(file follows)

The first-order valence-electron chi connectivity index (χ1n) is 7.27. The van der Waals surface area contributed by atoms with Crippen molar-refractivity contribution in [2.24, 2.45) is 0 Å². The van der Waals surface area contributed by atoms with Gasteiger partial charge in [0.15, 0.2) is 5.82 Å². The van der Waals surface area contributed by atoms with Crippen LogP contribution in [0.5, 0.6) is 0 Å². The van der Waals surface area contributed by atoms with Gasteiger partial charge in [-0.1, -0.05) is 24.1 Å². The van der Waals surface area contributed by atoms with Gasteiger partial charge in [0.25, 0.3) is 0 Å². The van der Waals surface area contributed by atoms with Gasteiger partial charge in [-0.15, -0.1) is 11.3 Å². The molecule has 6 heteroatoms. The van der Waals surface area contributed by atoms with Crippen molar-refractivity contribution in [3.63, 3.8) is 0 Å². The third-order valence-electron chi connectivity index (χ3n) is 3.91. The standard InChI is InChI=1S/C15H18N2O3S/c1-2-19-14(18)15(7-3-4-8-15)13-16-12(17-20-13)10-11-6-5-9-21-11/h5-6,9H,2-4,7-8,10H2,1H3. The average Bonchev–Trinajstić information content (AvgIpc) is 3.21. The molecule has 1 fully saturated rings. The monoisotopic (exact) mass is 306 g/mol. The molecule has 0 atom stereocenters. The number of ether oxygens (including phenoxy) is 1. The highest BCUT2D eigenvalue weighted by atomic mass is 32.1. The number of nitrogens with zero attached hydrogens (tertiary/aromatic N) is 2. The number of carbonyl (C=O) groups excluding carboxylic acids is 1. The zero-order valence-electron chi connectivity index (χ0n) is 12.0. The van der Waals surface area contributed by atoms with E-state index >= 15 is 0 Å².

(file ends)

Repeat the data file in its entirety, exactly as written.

The first-order valence-electron chi connectivity index (χ1n) is 7.27. The van der Waals surface area contributed by atoms with Crippen molar-refractivity contribution in [2.24, 2.45) is 0 Å². The van der Waals surface area contributed by atoms with Gasteiger partial charge in [0.15, 0.2) is 5.82 Å². The van der Waals surface area contributed by atoms with Crippen LogP contribution in [0.5, 0.6) is 0 Å². The van der Waals surface area contributed by atoms with Gasteiger partial charge in [-0.1, -0.05) is 24.1 Å². The van der Waals surface area contributed by atoms with Gasteiger partial charge in [0.25, 0.3) is 0 Å². The van der Waals surface area contributed by atoms with Gasteiger partial charge in [-0.15, -0.1) is 11.3 Å². The molecule has 6 heteroatoms. The van der Waals surface area contributed by atoms with Crippen molar-refractivity contribution in [3.63, 3.8) is 0 Å². The third-order valence-electron chi connectivity index (χ3n) is 3.91. The standard InChI is InChI=1S/C15H18N2O3S/c1-2-19-14(18)15(7-3-4-8-15)13-16-12(17-20-13)10-11-6-5-9-21-11/h5-6,9H,2-4,7-8,10H2,1H3. The average Bonchev–Trinajstić information content (AvgIpc) is 3.21. The molecule has 1 fully saturated rings. The monoisotopic (exact) mass is 306 g/mol. The molecule has 0 atom stereocenters. The number of ether oxygens (including phenoxy) is 1. The highest BCUT2D eigenvalue weighted by atomic mass is 32.1. The number of nitrogens with zero attached hydrogens (tertiary/aromatic N) is 2. The number of carbonyl (C=O) groups excluding carboxylic acids is 1. The zero-order valence-electron chi connectivity index (χ0n) is 12.0. The van der Waals surface area contributed by atoms with E-state index >= 15 is 0 Å².